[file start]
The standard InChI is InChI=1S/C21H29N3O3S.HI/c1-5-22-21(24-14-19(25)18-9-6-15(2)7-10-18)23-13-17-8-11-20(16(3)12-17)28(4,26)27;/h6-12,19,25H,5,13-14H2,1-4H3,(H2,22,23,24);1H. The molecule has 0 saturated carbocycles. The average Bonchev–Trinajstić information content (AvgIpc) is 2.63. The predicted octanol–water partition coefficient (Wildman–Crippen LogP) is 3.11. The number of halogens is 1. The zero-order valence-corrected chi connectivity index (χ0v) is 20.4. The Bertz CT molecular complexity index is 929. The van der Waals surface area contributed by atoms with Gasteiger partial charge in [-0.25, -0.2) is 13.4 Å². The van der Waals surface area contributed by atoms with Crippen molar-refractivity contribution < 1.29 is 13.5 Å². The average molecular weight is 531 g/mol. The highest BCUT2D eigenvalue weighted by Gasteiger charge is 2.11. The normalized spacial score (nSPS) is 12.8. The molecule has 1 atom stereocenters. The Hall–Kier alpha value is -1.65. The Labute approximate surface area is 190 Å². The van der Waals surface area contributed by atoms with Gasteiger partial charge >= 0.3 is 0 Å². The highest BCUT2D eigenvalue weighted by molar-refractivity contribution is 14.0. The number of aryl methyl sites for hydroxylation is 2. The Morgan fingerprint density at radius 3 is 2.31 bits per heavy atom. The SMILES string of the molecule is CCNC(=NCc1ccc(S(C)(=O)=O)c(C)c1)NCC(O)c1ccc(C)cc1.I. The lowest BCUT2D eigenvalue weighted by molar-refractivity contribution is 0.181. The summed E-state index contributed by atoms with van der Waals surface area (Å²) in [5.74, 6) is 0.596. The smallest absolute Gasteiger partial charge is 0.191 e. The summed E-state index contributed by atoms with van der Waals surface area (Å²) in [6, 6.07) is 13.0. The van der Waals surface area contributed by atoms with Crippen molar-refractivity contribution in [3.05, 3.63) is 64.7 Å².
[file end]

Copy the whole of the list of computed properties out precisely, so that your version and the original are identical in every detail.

The standard InChI is InChI=1S/C21H29N3O3S.HI/c1-5-22-21(24-14-19(25)18-9-6-15(2)7-10-18)23-13-17-8-11-20(16(3)12-17)28(4,26)27;/h6-12,19,25H,5,13-14H2,1-4H3,(H2,22,23,24);1H. The molecule has 0 saturated carbocycles. The average Bonchev–Trinajstić information content (AvgIpc) is 2.63. The predicted octanol–water partition coefficient (Wildman–Crippen LogP) is 3.11. The number of halogens is 1. The zero-order valence-corrected chi connectivity index (χ0v) is 20.4. The Bertz CT molecular complexity index is 929. The van der Waals surface area contributed by atoms with Gasteiger partial charge in [-0.25, -0.2) is 13.4 Å². The van der Waals surface area contributed by atoms with Crippen molar-refractivity contribution < 1.29 is 13.5 Å². The average molecular weight is 531 g/mol. The highest BCUT2D eigenvalue weighted by Gasteiger charge is 2.11. The normalized spacial score (nSPS) is 12.8. The molecule has 1 atom stereocenters. The Hall–Kier alpha value is -1.65. The Labute approximate surface area is 190 Å². The van der Waals surface area contributed by atoms with Gasteiger partial charge >= 0.3 is 0 Å². The highest BCUT2D eigenvalue weighted by molar-refractivity contribution is 14.0. The number of aryl methyl sites for hydroxylation is 2. The Morgan fingerprint density at radius 3 is 2.31 bits per heavy atom. The SMILES string of the molecule is CCNC(=NCc1ccc(S(C)(=O)=O)c(C)c1)NCC(O)c1ccc(C)cc1.I. The lowest BCUT2D eigenvalue weighted by molar-refractivity contribution is 0.181. The summed E-state index contributed by atoms with van der Waals surface area (Å²) in [5.74, 6) is 0.596. The smallest absolute Gasteiger partial charge is 0.191 e. The summed E-state index contributed by atoms with van der Waals surface area (Å²) in [6, 6.07) is 13.0. The van der Waals surface area contributed by atoms with Crippen molar-refractivity contribution in [3.05, 3.63) is 64.7 Å².